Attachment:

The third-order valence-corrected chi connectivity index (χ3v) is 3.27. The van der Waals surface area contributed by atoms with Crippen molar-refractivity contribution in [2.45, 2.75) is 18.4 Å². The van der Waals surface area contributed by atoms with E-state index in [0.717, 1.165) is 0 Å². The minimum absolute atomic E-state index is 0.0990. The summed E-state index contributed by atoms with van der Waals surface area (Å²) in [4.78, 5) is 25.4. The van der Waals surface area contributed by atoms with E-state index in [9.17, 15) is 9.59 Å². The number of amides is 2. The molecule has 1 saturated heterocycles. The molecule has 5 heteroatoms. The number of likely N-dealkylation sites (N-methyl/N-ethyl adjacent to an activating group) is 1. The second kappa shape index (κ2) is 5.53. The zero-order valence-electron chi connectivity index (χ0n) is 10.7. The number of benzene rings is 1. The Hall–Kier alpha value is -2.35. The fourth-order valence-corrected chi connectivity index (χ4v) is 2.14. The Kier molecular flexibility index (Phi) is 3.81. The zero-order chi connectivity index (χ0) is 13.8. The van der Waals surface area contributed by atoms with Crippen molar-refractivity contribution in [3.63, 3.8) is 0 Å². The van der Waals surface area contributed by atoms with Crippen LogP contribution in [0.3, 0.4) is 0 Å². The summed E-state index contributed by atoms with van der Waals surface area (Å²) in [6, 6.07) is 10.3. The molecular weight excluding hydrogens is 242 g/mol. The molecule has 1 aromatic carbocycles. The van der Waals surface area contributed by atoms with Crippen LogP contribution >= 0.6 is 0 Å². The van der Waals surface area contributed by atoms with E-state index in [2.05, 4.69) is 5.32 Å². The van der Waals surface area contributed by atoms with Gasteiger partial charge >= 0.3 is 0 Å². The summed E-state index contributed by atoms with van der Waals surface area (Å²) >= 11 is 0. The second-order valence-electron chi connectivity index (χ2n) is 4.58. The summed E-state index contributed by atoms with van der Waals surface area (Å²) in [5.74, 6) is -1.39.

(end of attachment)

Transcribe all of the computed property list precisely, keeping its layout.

The third-order valence-corrected chi connectivity index (χ3v) is 3.27. The van der Waals surface area contributed by atoms with Crippen molar-refractivity contribution in [2.45, 2.75) is 18.4 Å². The van der Waals surface area contributed by atoms with E-state index in [0.717, 1.165) is 0 Å². The minimum absolute atomic E-state index is 0.0990. The summed E-state index contributed by atoms with van der Waals surface area (Å²) in [4.78, 5) is 25.4. The van der Waals surface area contributed by atoms with E-state index in [9.17, 15) is 9.59 Å². The number of amides is 2. The molecule has 1 saturated heterocycles. The molecule has 5 heteroatoms. The number of likely N-dealkylation sites (N-methyl/N-ethyl adjacent to an activating group) is 1. The second kappa shape index (κ2) is 5.53. The zero-order valence-electron chi connectivity index (χ0n) is 10.7. The number of benzene rings is 1. The Hall–Kier alpha value is -2.35. The fourth-order valence-corrected chi connectivity index (χ4v) is 2.14. The Kier molecular flexibility index (Phi) is 3.81. The zero-order chi connectivity index (χ0) is 13.8. The van der Waals surface area contributed by atoms with Crippen molar-refractivity contribution in [3.63, 3.8) is 0 Å². The van der Waals surface area contributed by atoms with Crippen LogP contribution in [0.3, 0.4) is 0 Å². The summed E-state index contributed by atoms with van der Waals surface area (Å²) in [6, 6.07) is 10.3. The molecular weight excluding hydrogens is 242 g/mol. The molecule has 1 aromatic carbocycles. The van der Waals surface area contributed by atoms with Crippen LogP contribution >= 0.6 is 0 Å². The van der Waals surface area contributed by atoms with E-state index in [2.05, 4.69) is 5.32 Å². The van der Waals surface area contributed by atoms with Gasteiger partial charge >= 0.3 is 0 Å². The summed E-state index contributed by atoms with van der Waals surface area (Å²) >= 11 is 0. The second-order valence-electron chi connectivity index (χ2n) is 4.58. The summed E-state index contributed by atoms with van der Waals surface area (Å²) in [5.74, 6) is -1.39.